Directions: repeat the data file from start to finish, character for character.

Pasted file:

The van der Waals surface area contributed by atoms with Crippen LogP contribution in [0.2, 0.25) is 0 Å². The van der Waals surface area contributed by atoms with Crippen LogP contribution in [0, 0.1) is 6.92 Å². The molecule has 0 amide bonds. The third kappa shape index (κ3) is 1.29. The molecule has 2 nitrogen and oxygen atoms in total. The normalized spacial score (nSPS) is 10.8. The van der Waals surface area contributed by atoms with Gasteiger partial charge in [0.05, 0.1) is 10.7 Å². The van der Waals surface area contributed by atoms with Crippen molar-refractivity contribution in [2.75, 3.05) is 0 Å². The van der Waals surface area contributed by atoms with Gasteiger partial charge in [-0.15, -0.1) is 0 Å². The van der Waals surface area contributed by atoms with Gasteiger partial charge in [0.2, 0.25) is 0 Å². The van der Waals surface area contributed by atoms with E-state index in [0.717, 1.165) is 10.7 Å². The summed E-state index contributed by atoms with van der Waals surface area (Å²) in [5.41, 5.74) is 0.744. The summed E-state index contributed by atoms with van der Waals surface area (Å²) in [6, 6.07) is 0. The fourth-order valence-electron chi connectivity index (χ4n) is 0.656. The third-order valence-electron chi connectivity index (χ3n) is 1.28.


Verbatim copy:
The van der Waals surface area contributed by atoms with Crippen LogP contribution in [0.2, 0.25) is 0 Å². The van der Waals surface area contributed by atoms with Crippen LogP contribution in [0, 0.1) is 6.92 Å². The molecule has 0 amide bonds. The third kappa shape index (κ3) is 1.29. The molecule has 2 nitrogen and oxygen atoms in total. The normalized spacial score (nSPS) is 10.8. The van der Waals surface area contributed by atoms with Gasteiger partial charge in [0.05, 0.1) is 10.7 Å². The van der Waals surface area contributed by atoms with Crippen molar-refractivity contribution in [2.75, 3.05) is 0 Å². The van der Waals surface area contributed by atoms with Gasteiger partial charge in [-0.15, -0.1) is 0 Å². The van der Waals surface area contributed by atoms with Gasteiger partial charge in [0.2, 0.25) is 0 Å². The van der Waals surface area contributed by atoms with E-state index in [0.717, 1.165) is 10.7 Å². The summed E-state index contributed by atoms with van der Waals surface area (Å²) in [5.41, 5.74) is 0.744. The summed E-state index contributed by atoms with van der Waals surface area (Å²) in [6, 6.07) is 0. The fourth-order valence-electron chi connectivity index (χ4n) is 0.656. The third-order valence-electron chi connectivity index (χ3n) is 1.28.